774 new Texas laws go into effect Friday. Here are some that might affect you.

The state Capitol in Austin on Feb. 9, 2023. Credit: Evan L'Roy/The Texas Tribune

More than 770 new laws passed by the Texas Legislature this year will go into effect Friday, impacting everything from health care and education to public safety.

Sept. 1 is the traditional start day for laws passed during a regular legislative session, though some can have their effective date delayed in order to be fully implemented and bills passed by a two-thirds margin can go into effect immediately.

You can view a full list of the new laws here. And here’s a look at some of the big ones:

A $321.3 billion budget: The General Appropriations Act, House Bill 1, directs the spending of state and federal tax dollars for the next two years, including $144 billion in state general revenue taxes. It spends more than half of a historic $32.7 billion surplus that was available to lawmakers this cycle, and it leaves more than $12 billion unspent in Texas coffers. It fills the state’s emergency and highway funds and makes payments toward stabilizing the state’s retirement investment fund. It includes pay raises for employees of state agencies and for retired teachers. Voters will be asked to approve several measures, including $12 billion in property tax cuts and a $1.5 billion effort to expand broadband internet access. — Karen Brooks Harper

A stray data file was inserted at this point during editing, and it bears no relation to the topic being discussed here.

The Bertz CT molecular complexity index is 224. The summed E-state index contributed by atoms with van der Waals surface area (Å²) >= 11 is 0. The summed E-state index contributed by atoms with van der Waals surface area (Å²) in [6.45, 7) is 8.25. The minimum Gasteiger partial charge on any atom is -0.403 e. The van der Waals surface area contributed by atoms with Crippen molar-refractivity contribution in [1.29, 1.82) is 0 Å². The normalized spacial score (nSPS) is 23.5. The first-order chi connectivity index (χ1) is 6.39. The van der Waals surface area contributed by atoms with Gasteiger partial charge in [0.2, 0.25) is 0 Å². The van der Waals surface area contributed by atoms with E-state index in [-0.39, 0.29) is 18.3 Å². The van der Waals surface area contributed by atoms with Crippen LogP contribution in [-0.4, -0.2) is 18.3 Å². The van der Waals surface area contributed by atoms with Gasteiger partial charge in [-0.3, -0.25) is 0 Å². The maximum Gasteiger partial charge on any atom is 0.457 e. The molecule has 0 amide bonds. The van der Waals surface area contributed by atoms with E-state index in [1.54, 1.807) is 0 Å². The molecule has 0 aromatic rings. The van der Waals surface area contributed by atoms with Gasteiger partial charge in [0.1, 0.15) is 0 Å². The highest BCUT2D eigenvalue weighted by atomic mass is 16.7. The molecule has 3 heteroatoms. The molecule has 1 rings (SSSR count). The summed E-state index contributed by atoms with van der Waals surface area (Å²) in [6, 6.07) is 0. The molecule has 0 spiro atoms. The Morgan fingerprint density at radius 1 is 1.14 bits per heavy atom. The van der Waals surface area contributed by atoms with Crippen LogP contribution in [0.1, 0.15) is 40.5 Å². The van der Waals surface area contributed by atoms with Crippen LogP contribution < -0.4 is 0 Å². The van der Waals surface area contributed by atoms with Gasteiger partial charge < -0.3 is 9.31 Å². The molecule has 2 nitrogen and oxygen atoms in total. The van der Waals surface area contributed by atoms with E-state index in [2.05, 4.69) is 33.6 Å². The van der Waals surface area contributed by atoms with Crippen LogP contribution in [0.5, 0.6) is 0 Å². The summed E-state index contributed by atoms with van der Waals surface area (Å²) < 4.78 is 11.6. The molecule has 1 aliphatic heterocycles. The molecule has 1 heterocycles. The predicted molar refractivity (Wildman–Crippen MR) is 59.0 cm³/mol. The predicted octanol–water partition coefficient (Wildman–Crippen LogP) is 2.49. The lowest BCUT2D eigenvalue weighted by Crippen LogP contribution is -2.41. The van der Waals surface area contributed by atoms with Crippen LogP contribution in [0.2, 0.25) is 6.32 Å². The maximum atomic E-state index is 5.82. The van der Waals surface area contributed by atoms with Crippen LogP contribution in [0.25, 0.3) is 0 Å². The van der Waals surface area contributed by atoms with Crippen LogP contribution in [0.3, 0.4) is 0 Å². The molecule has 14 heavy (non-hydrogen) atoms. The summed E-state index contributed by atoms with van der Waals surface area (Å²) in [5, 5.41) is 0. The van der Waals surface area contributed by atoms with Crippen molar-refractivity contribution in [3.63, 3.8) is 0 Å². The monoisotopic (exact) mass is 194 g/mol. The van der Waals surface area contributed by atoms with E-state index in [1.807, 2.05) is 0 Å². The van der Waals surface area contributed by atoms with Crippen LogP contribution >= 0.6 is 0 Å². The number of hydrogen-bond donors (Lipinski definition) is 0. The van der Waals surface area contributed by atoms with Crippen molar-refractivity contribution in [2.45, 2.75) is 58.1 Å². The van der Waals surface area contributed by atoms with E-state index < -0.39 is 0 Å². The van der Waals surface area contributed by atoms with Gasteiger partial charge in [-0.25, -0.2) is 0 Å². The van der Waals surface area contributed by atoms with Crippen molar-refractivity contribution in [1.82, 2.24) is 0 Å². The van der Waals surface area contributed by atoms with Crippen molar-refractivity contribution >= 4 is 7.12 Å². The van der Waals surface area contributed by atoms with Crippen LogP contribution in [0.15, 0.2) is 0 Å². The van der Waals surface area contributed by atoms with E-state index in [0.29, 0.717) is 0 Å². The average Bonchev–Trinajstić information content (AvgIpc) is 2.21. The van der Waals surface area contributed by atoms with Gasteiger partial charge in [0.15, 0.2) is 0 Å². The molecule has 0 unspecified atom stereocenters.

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New school safety requirements: House Bill 3 requires an armed officer at every school campus in Texas and mental health training for school staff that interact with children. The armed person can be either a peace officer, a school resource officer, a school marshal or a school district employee, according to the law. School districts that can’t meet this requirement can claim a “good cause exception” but must find an alternative plan. The law, passed in the first legislative session after the school shooting in Uvalde, also gives the Texas Education Agency more authority over school districts to establish robust active-shooter protocols. Those that fail to meet the agency’s standards could be put under the state’s supervision. The state will give each school district $15,000 per campus and $10 per student, a figure that many school officials say isn’t enough. In addition, lawmakers have allocated $1.1 billion to the TEA to administer school safety grants to the state’s more than 1,000 school districts. — Brian Lopez